2020 Holiday Gift Guide-Game Time!

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Winter always means more indoor times and with concerns about another wave of Covid-19 cases as we enter the holiday season, I anticipate people will be spending a lot more time indoors as a family. There are only so many television shows one can binge and I get the sense that people are looking for ways to connect that don’t involve a screen given amount of time people are spending with remote learning and work. Now seems like an ideal time to re-evaluate your game closet and make sure you have some games that will keep the whole family entertained. Below, I share a handful of this year’s favorites. I am excited to have some amazing game suggestions from my colleague, speech therapist Jacki Barredo, that are geared towards older kids and have a speech and language twist to them. I have also tried to add a handful of board games that encourage movement as I think it’s so important that no matter what happens with the pandemic, we keep kids active because it is proven that children learn better and are more emotionally balanced when their bodies are given the opportunity to get up and move. 

Wriggleworms-I am a complete sucker for any game that has some kind of grabber to pick up pieces so when I saw this game I was sold. For the little ones on your gift list this year, this is a simple game packed with fun ways to work on developing a variety of skills. The game comes with 20 stretchy worms in 4 colors and 2 different lengths and 20 cards (10 with numbers, 8 critical thinking and 2 size outlines). Kids spin a spinner and they either collect a worm of the same color or the number of worms that they land on. The goal of the game is to be the player to collect the larger number of worms. My favorite part is that they have to use the provided tongs to remove the worms from the game board which is a wonderful way to work on increasing grasp strength and improve manipulation skills. In addition to working on fine motor skills, children learn about colors and size, can practice working on sorting skills, counting and be introduced to early math skills.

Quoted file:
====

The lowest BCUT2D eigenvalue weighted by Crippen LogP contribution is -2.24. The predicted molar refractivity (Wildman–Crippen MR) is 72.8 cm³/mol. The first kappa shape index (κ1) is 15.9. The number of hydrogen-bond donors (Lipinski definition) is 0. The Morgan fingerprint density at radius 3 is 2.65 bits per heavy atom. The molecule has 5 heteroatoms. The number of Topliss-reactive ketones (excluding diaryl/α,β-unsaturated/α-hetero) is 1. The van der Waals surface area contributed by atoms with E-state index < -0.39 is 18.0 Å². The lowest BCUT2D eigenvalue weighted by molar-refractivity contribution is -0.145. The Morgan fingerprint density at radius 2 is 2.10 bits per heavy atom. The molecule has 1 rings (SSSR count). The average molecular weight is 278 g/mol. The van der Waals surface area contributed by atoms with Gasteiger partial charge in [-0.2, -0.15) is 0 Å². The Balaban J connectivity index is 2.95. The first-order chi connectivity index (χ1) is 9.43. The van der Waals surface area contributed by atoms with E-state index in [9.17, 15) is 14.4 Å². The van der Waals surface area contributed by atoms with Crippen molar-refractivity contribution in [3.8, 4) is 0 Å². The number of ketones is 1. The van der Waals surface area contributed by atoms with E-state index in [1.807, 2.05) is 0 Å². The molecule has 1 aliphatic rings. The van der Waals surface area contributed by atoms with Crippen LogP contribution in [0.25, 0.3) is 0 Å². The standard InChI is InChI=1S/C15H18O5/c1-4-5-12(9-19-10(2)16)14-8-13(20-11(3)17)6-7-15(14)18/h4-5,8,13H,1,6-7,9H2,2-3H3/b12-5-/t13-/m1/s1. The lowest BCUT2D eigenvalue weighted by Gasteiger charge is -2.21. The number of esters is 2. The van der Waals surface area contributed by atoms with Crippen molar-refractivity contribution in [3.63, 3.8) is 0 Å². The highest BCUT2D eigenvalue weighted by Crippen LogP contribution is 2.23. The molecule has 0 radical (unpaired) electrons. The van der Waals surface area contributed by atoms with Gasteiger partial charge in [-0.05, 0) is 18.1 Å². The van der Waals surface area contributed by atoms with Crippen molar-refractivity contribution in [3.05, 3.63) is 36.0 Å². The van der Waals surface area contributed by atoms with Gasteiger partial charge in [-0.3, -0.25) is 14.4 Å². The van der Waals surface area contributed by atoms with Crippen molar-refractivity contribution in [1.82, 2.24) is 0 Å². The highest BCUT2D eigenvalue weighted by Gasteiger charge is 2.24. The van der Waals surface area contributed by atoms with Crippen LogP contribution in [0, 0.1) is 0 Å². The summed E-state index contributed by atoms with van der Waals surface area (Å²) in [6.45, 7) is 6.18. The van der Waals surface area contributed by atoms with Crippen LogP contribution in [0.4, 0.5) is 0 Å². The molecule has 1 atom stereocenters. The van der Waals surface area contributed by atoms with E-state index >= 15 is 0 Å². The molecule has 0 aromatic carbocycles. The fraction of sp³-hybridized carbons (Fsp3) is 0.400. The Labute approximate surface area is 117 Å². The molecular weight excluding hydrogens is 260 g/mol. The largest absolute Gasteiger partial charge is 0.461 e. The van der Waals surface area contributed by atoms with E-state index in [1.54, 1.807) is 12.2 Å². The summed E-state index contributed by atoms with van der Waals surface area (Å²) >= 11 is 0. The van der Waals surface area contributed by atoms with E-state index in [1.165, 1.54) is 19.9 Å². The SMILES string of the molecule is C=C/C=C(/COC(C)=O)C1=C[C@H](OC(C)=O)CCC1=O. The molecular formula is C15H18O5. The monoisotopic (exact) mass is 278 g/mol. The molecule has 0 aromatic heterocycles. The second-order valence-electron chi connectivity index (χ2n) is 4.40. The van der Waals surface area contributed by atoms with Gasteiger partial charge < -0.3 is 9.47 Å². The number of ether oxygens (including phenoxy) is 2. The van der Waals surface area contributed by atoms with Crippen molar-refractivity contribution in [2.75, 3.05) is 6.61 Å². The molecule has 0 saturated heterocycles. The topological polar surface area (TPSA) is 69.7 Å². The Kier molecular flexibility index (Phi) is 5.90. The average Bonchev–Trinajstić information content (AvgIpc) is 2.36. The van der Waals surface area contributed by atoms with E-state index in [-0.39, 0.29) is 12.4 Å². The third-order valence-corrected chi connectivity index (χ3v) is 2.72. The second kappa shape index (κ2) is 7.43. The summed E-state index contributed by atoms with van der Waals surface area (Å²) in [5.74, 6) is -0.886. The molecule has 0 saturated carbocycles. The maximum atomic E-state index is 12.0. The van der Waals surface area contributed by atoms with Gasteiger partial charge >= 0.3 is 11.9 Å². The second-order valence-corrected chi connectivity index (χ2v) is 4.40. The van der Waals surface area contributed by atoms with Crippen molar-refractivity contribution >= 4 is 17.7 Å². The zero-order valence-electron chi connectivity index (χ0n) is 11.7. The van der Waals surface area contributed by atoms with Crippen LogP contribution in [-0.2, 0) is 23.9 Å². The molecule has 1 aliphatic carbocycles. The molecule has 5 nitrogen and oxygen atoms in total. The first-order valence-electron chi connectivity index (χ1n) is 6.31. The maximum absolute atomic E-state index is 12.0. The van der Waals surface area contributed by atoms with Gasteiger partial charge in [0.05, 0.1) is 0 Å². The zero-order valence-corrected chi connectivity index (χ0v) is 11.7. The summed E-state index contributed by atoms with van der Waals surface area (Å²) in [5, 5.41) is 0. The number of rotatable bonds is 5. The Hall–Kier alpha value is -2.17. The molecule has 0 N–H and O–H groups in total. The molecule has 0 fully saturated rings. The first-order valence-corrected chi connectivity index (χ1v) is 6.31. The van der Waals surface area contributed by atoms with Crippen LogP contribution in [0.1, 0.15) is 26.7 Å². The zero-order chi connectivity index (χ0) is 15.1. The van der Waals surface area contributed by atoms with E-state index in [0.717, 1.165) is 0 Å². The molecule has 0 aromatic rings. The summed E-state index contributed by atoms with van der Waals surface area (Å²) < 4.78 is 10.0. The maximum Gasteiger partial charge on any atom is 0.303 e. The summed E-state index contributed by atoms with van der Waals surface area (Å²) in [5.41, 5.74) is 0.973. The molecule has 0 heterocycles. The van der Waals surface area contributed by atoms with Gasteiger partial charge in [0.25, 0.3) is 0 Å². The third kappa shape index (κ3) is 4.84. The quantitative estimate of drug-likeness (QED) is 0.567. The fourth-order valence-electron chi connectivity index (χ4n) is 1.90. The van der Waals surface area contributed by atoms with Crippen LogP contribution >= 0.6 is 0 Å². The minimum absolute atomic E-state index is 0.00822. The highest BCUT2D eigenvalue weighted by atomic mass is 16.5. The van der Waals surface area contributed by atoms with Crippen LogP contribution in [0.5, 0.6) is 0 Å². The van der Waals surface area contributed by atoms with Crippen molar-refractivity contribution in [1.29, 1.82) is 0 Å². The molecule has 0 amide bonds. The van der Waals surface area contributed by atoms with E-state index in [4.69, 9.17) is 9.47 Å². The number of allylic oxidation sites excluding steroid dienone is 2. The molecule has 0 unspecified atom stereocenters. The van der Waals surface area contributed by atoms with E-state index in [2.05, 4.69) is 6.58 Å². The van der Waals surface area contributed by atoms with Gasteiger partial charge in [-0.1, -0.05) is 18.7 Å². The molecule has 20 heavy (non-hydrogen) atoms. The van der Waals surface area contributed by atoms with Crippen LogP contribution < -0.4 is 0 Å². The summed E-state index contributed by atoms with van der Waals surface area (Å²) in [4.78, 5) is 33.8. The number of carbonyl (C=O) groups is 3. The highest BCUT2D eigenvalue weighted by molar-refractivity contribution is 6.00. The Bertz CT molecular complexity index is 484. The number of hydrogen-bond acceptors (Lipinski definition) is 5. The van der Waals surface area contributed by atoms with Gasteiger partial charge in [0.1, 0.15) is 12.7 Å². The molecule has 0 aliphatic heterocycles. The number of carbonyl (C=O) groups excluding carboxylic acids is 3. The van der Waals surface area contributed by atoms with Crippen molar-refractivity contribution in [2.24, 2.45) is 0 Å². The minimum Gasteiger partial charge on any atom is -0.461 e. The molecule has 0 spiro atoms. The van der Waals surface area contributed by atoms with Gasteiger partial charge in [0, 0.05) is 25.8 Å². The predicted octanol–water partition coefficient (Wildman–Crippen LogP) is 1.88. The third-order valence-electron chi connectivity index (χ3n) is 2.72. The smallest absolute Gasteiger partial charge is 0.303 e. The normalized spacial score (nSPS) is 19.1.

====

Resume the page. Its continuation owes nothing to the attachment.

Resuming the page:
Share And Sparkle Game-The Rainbow Fish is a popular children’s book that teaches children about the importance of being kind, sharing and what it means to be a good friend. In this cooperative, educational game, children must work together to collect all of the Rainbow Fish’s sparkly scales so he can swim in the waves before they reach the shore. Cooperative games are a great way for children or families to learn that there is more to playing a game than winning or losing. In addition to working on improving play skills, children can work on developing fine motor and grasping skills, hand-eye coordination and visual perceptual skills. 

The Color Monster Game-based on one of my favorite children’s books about learning how to identify and understand feelings, The Color Monster game seems to be a much needed resources for young children during these crazy times. Children (and their grownups!) are feeling lot of big feelings and sometimes that can be very confusing. In this collaborative game, children work take turns rolling the dice to move the monster around the board to try and fill up the jars by matching the emotion tokens to the correct colored jar. In order to pick up an emotion coin, children have to share a memory or experience they had with whichever feeling they pick up (Happiness, Sadness, Anger, Fear or Calm). The game is finished when all the correct emotion tokens are in the correct jar. 

Don’t Break The Ice-a classic children’s game perfect for preschoolers, Don’t Break the Ice is a two to four player game where the object is to keep Phillip the Penguin on top of the ice as long as you can while you tap out pieces of ice. Using a little mallet, kids tap out ice pieces but it requires thought and patience to choose a piece that won’t make the whole board break. This game is perfect for the little ones in your life who are just starting to learn about turn taking. It also works on developing hand-eye coordination, bilateral coordination and can improve grasping and manipulation skills. 

Pancake Pileup-this game is a huge hit both at my sensory gym and with my kids at The Meeting House. What I love about Pancake Pileup is that you can play it in so many ways depending on your child’s goals. This game has been a good one to play on my remote sessions to add a gross motor component. It is traditionally a relay-style game where kids pick a card and then try and be the first to stack their pancakes in the correct order; pancakes are on one end of the room and the plate is on the other. If you have several kids you can do a relay race where one kid picks up the first pancake, hands off the spatula to the next kid and continue until the card is complete. Pancake Pileup is great for working on improving visual perceptual skills, hand-eye coordination, sequencing and executive functioning skills such as focus, attention, organization and regulation skills. Additionally, you can improve gross motor skills by giving the kids physical challenges such as jumping, walking backwards, etc.